I remember the first time I saw Mass Effect in action, months ago. Here was a game where you could travel from solar system to solar system, exploring worlds in your ATV and interacting with alien races. And I couldn’t help but feel that I had done this before, years ago, with the Genesis.
Starflight is a now-obscure EA game that originally saw release on Microsoft’s old DOS platform, before being ported to the Genesis and a slew of other computers systems, where you essentially traveled through the galaxy, exploring planets, meeting aliens, and either talking with them and getting information or blasting each other to bits. Part of the appeal of the game is simply how fleshed out the world is; each of the alien races have histories together, and each will tell you slightly different stories about one other and themselves. Some will come after you for having a particular species of crew member on your vessel, while others will just try to blow you away immediately.
In keeping with this blog’s current trending toward pictureless confessionals and ridiculous ruminations on avatars, here’s more of the same.
I wasn’t allowed to play RPGs as a kid.
More specifically, I wasn’t permitted to play computer games in which you could create or alter your own character. Sometime, maybe a year and a half ago, I mentioned this fact on a podcast which, along with my semi-lyrical overuse of the word “totally,” seemed to arouse some bafflement and curiosity. “Why wouldn’t her mom let her play role-playing games?” some folks wanted to know. I hadn’t elaborated—I’d only mentioned it offhandedly—and perhaps that caused some people to be discouraged.
Of course, I was surprised by their surprise. Do these people not know, I wondered, that playing fantasy games will turn you into a warlock and your bedroom closet into a portal to hell?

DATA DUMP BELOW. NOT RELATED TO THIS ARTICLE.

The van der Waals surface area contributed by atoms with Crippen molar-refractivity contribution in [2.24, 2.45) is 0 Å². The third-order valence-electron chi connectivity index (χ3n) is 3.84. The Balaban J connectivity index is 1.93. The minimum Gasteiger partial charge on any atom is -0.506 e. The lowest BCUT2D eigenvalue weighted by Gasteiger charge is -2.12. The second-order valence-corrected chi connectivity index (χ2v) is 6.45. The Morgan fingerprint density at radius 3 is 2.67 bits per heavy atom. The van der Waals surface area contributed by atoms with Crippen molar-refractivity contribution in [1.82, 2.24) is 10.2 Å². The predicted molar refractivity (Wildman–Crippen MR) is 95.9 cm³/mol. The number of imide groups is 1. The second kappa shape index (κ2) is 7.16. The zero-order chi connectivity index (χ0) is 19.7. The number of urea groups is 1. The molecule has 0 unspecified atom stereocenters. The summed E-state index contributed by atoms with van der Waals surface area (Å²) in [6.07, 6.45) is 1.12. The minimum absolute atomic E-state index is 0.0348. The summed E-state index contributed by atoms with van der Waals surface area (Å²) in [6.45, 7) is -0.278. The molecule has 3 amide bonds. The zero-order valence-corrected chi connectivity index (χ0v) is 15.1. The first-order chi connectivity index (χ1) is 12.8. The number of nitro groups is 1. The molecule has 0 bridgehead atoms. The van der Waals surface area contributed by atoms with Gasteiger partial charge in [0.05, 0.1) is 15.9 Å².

I obviously have some lingering issues.
The power of urban myth
I was born in 1982, and I spent almost all of my childhood in a small, conservative town in Texas, during what I’ve now heard called the “Satanic Panic.”
The late 70s and early 80s are banner years for contemporary legend anthropologists. Urban myths—the likes that get a foothold among small-town Christian fundamentalist communities—were running amok. In 1977, Ray Kroc of McDonald’s allegedly copped to being a member of the Church of Satan. Fact. And in the early 1980s, it was common knowledge that Cabbage Patch Dolls themselves were possessed by demons. Duh.
One variation on the Cabbage Patch legend held that Xavier Roberts signed the buttocks of his doll-progeny to signify that he had blessed each one in the name of Satan. These bits of trivia were pronounced at the tables of our elementary school lunchroom as cold, hard evidence that evil dolls could, in fact, murder you in your sleep, if they wanted to.
Now that my readership has appropriately flatlined, I am permitted to publish the second in a three-part series of journal entries about my quest to create the perfect avatar. In part I, we talked about caricature, and I obnoxiously examined what makes my own face distinctive. Now, we examine what, exactly, makes cartooning effective. Here’s a hint: HAIR.
Seeing in the Abstract
Let’s talk cartooning.
In his wonderful work of literary and visual criticism, Understanding Comics, Scott McCloud explains (emphases his):
...I’m going to examine cartooning as a form of amplification through simplification.